Massachusetts prison officials are alerting inmates just before they are released on how to apply for welfare in a new pilot program that includes making the cons “aware of how to self-identify as disabled,” the Boston Herald reports. The Department of Correction policy is intended to ensure eligible inmates don’t face a gap in assistance after finishing their sentences. It is riling a welfare benefits watchdog, who fears the program could open the door to unqualified applicants trying to get on the rolls. “Look, if someone is truly disabled we want to get them the help they need. But we should not be encouraging people to find ways to qualify for Social Security Disability,” said state Rep. Shaunna O’Connell. “What we should be doing is job training and education and encouraging people to get work when they’re released from prison.”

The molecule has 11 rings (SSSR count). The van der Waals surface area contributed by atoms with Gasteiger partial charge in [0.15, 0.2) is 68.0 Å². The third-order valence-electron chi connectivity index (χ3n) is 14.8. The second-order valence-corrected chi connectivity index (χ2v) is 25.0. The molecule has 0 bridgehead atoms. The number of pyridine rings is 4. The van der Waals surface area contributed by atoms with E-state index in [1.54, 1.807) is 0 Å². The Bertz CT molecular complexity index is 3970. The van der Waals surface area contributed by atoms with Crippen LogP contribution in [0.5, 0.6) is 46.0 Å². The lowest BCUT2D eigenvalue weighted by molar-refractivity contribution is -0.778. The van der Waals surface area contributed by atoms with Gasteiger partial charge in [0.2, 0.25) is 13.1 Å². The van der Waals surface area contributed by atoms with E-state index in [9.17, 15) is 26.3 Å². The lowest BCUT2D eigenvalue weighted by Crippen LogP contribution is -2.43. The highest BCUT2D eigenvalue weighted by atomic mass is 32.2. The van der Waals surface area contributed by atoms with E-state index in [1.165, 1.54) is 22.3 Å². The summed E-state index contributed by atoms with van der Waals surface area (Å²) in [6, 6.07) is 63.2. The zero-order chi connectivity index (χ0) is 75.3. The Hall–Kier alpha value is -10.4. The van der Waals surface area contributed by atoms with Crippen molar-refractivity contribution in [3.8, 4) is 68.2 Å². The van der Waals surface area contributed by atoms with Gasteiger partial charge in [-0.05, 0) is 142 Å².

Christopher Fallon, a corrections department spokesman, said the goal of the policy is cut down on the inmates’ “risk for homelessness, drug addiction, and other circumstances that led them to commit crimes.” Fallon said, “During re-entry planning, inmates are made aware of the benefits potentially available to them upon release, whether and how to apply is entirely up to the inmate.” Leslie Walker of Prisoner Legal Services said the organization has pushed the state to adopt federal Social Security Administration guidelines that allow for such pre-release arrangements and inmates to start the application process before their sentence is done.